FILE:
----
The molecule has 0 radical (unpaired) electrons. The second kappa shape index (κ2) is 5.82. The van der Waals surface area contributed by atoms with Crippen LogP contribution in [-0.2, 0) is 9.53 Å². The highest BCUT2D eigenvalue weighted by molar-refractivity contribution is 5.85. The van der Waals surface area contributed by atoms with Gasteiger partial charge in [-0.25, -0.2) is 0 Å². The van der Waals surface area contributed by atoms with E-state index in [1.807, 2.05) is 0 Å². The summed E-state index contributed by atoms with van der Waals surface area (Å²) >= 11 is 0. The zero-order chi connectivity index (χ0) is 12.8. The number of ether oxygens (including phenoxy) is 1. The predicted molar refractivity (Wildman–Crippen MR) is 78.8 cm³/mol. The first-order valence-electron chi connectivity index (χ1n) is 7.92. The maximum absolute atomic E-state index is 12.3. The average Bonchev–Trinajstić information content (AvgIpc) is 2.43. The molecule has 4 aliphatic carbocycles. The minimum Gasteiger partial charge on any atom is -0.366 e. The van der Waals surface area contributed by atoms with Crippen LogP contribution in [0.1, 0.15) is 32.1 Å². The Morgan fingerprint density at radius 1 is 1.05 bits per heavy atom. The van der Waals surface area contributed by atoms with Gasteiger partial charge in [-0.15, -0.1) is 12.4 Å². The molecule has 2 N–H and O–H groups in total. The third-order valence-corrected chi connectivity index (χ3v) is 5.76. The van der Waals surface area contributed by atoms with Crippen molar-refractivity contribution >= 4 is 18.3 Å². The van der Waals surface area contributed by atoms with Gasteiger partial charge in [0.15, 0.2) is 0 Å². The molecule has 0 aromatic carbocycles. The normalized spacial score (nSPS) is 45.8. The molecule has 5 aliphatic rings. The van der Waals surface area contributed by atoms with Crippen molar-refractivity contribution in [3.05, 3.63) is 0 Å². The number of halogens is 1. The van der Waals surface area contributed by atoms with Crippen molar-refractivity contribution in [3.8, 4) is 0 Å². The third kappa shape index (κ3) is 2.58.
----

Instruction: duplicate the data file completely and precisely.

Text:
The molecule has 0 radical (unpaired) electrons. The second kappa shape index (κ2) is 5.82. The van der Waals surface area contributed by atoms with Crippen LogP contribution in [-0.2, 0) is 9.53 Å². The highest BCUT2D eigenvalue weighted by molar-refractivity contribution is 5.85. The van der Waals surface area contributed by atoms with Gasteiger partial charge in [-0.25, -0.2) is 0 Å². The van der Waals surface area contributed by atoms with E-state index in [1.807, 2.05) is 0 Å². The summed E-state index contributed by atoms with van der Waals surface area (Å²) >= 11 is 0. The zero-order chi connectivity index (χ0) is 12.8. The number of ether oxygens (including phenoxy) is 1. The predicted molar refractivity (Wildman–Crippen MR) is 78.8 cm³/mol. The first-order valence-electron chi connectivity index (χ1n) is 7.92. The maximum absolute atomic E-state index is 12.3. The average Bonchev–Trinajstić information content (AvgIpc) is 2.43. The molecule has 4 aliphatic carbocycles. The minimum Gasteiger partial charge on any atom is -0.366 e. The van der Waals surface area contributed by atoms with Crippen LogP contribution in [0.1, 0.15) is 32.1 Å². The Morgan fingerprint density at radius 1 is 1.05 bits per heavy atom. The van der Waals surface area contributed by atoms with Gasteiger partial charge in [-0.15, -0.1) is 12.4 Å². The molecule has 2 N–H and O–H groups in total. The third-order valence-corrected chi connectivity index (χ3v) is 5.76. The van der Waals surface area contributed by atoms with Crippen molar-refractivity contribution >= 4 is 18.3 Å². The van der Waals surface area contributed by atoms with Gasteiger partial charge in [0.15, 0.2) is 0 Å². The molecule has 0 aromatic carbocycles. The normalized spacial score (nSPS) is 45.8. The molecule has 5 aliphatic rings. The van der Waals surface area contributed by atoms with Crippen molar-refractivity contribution in [3.05, 3.63) is 0 Å². The number of halogens is 1. The van der Waals surface area contributed by atoms with Crippen molar-refractivity contribution in [3.8, 4) is 0 Å². The third kappa shape index (κ3) is 2.58.